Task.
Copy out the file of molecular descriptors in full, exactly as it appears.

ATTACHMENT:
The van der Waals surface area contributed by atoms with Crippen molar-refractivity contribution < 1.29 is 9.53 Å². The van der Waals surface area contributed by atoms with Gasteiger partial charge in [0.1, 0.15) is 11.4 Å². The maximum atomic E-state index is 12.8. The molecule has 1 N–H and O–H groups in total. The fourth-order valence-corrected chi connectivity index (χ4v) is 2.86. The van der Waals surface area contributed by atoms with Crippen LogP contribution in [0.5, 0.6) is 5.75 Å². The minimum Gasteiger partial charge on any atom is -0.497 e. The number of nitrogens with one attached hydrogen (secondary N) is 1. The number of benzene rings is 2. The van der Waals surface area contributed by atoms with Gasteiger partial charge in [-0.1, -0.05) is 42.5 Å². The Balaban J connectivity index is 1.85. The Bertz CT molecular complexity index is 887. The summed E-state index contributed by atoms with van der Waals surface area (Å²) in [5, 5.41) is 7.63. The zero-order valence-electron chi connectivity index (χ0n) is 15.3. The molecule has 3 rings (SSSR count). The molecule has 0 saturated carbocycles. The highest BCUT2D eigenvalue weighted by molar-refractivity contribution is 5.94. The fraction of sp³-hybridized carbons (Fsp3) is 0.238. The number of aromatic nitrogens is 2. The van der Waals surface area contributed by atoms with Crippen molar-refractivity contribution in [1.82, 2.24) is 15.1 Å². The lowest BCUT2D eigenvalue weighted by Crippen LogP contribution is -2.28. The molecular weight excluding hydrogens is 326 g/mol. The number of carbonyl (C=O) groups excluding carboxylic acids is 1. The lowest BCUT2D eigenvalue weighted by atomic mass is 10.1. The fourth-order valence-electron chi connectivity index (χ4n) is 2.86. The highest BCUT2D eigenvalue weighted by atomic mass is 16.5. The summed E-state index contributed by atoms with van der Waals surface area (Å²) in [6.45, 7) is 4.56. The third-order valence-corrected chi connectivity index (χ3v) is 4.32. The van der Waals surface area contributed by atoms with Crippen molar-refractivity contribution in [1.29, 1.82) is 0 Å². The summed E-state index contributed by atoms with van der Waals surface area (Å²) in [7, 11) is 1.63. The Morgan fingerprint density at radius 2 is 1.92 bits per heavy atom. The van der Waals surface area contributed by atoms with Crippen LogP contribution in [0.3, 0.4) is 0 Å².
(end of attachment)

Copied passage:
The van der Waals surface area contributed by atoms with Crippen molar-refractivity contribution < 1.29 is 9.53 Å². The van der Waals surface area contributed by atoms with Gasteiger partial charge in [0.1, 0.15) is 11.4 Å². The maximum atomic E-state index is 12.8. The molecule has 1 N–H and O–H groups in total. The fourth-order valence-corrected chi connectivity index (χ4v) is 2.86. The van der Waals surface area contributed by atoms with Crippen LogP contribution in [0.5, 0.6) is 5.75 Å². The minimum Gasteiger partial charge on any atom is -0.497 e. The number of nitrogens with one attached hydrogen (secondary N) is 1. The number of benzene rings is 2. The van der Waals surface area contributed by atoms with Gasteiger partial charge in [-0.1, -0.05) is 42.5 Å². The Balaban J connectivity index is 1.85. The Bertz CT molecular complexity index is 887. The summed E-state index contributed by atoms with van der Waals surface area (Å²) in [5, 5.41) is 7.63. The zero-order valence-electron chi connectivity index (χ0n) is 15.3. The molecule has 3 rings (SSSR count). The molecule has 0 saturated carbocycles. The highest BCUT2D eigenvalue weighted by molar-refractivity contribution is 5.94. The fraction of sp³-hybridized carbons (Fsp3) is 0.238. The number of aromatic nitrogens is 2. The van der Waals surface area contributed by atoms with Crippen molar-refractivity contribution in [1.82, 2.24) is 15.1 Å². The lowest BCUT2D eigenvalue weighted by Crippen LogP contribution is -2.28. The molecular weight excluding hydrogens is 326 g/mol. The number of carbonyl (C=O) groups excluding carboxylic acids is 1. The lowest BCUT2D eigenvalue weighted by atomic mass is 10.1. The fourth-order valence-electron chi connectivity index (χ4n) is 2.86. The highest BCUT2D eigenvalue weighted by atomic mass is 16.5. The summed E-state index contributed by atoms with van der Waals surface area (Å²) in [6.45, 7) is 4.56. The third-order valence-corrected chi connectivity index (χ3v) is 4.32. The van der Waals surface area contributed by atoms with Crippen molar-refractivity contribution in [1.29, 1.82) is 0 Å². The summed E-state index contributed by atoms with van der Waals surface area (Å²) in [7, 11) is 1.63. The Morgan fingerprint density at radius 2 is 1.92 bits per heavy atom. The van der Waals surface area contributed by atoms with Crippen LogP contribution in [0.3, 0.4) is 0 Å².